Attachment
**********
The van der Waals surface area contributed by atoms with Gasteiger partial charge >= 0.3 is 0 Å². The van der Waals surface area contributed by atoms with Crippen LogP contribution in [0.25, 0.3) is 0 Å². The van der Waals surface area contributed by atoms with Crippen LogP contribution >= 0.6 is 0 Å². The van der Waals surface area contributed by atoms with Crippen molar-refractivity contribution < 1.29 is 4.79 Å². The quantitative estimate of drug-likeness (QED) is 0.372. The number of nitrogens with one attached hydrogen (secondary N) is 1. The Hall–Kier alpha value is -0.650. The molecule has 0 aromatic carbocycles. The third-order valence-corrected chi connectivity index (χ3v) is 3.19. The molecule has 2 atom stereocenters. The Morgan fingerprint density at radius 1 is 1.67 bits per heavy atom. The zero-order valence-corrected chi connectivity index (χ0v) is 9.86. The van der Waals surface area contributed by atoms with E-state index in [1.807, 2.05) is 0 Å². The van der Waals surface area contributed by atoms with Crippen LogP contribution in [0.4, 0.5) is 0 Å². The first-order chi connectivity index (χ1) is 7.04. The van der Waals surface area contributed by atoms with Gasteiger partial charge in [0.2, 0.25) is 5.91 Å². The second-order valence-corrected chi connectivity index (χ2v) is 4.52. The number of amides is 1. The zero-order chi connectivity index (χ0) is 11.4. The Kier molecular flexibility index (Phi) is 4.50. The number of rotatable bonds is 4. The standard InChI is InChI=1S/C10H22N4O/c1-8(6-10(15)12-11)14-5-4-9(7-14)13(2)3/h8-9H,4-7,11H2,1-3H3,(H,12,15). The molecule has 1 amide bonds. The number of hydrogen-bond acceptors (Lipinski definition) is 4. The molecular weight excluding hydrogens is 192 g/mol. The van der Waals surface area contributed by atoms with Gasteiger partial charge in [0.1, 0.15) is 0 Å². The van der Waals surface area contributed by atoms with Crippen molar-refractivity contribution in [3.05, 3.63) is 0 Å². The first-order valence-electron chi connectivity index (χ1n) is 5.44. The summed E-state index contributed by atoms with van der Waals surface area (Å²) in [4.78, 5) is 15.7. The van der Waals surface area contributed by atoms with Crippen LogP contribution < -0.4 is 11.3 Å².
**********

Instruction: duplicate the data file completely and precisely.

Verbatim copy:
The van der Waals surface area contributed by atoms with Gasteiger partial charge >= 0.3 is 0 Å². The van der Waals surface area contributed by atoms with Crippen LogP contribution in [0.25, 0.3) is 0 Å². The van der Waals surface area contributed by atoms with Crippen LogP contribution >= 0.6 is 0 Å². The van der Waals surface area contributed by atoms with Crippen molar-refractivity contribution < 1.29 is 4.79 Å². The quantitative estimate of drug-likeness (QED) is 0.372. The number of nitrogens with one attached hydrogen (secondary N) is 1. The Hall–Kier alpha value is -0.650. The molecule has 0 aromatic carbocycles. The third-order valence-corrected chi connectivity index (χ3v) is 3.19. The molecule has 2 atom stereocenters. The Morgan fingerprint density at radius 1 is 1.67 bits per heavy atom. The zero-order valence-corrected chi connectivity index (χ0v) is 9.86. The van der Waals surface area contributed by atoms with E-state index in [1.807, 2.05) is 0 Å². The van der Waals surface area contributed by atoms with Crippen LogP contribution in [0.4, 0.5) is 0 Å². The first-order chi connectivity index (χ1) is 7.04. The van der Waals surface area contributed by atoms with Gasteiger partial charge in [0.2, 0.25) is 5.91 Å². The second-order valence-corrected chi connectivity index (χ2v) is 4.52. The number of amides is 1. The zero-order chi connectivity index (χ0) is 11.4. The Kier molecular flexibility index (Phi) is 4.50. The number of rotatable bonds is 4. The standard InChI is InChI=1S/C10H22N4O/c1-8(6-10(15)12-11)14-5-4-9(7-14)13(2)3/h8-9H,4-7,11H2,1-3H3,(H,12,15). The molecule has 1 amide bonds. The number of hydrogen-bond acceptors (Lipinski definition) is 4. The molecular weight excluding hydrogens is 192 g/mol. The van der Waals surface area contributed by atoms with Gasteiger partial charge in [0.1, 0.15) is 0 Å². The van der Waals surface area contributed by atoms with Crippen molar-refractivity contribution in [3.05, 3.63) is 0 Å². The first-order valence-electron chi connectivity index (χ1n) is 5.44. The summed E-state index contributed by atoms with van der Waals surface area (Å²) in [4.78, 5) is 15.7. The van der Waals surface area contributed by atoms with Crippen LogP contribution < -0.4 is 11.3 Å².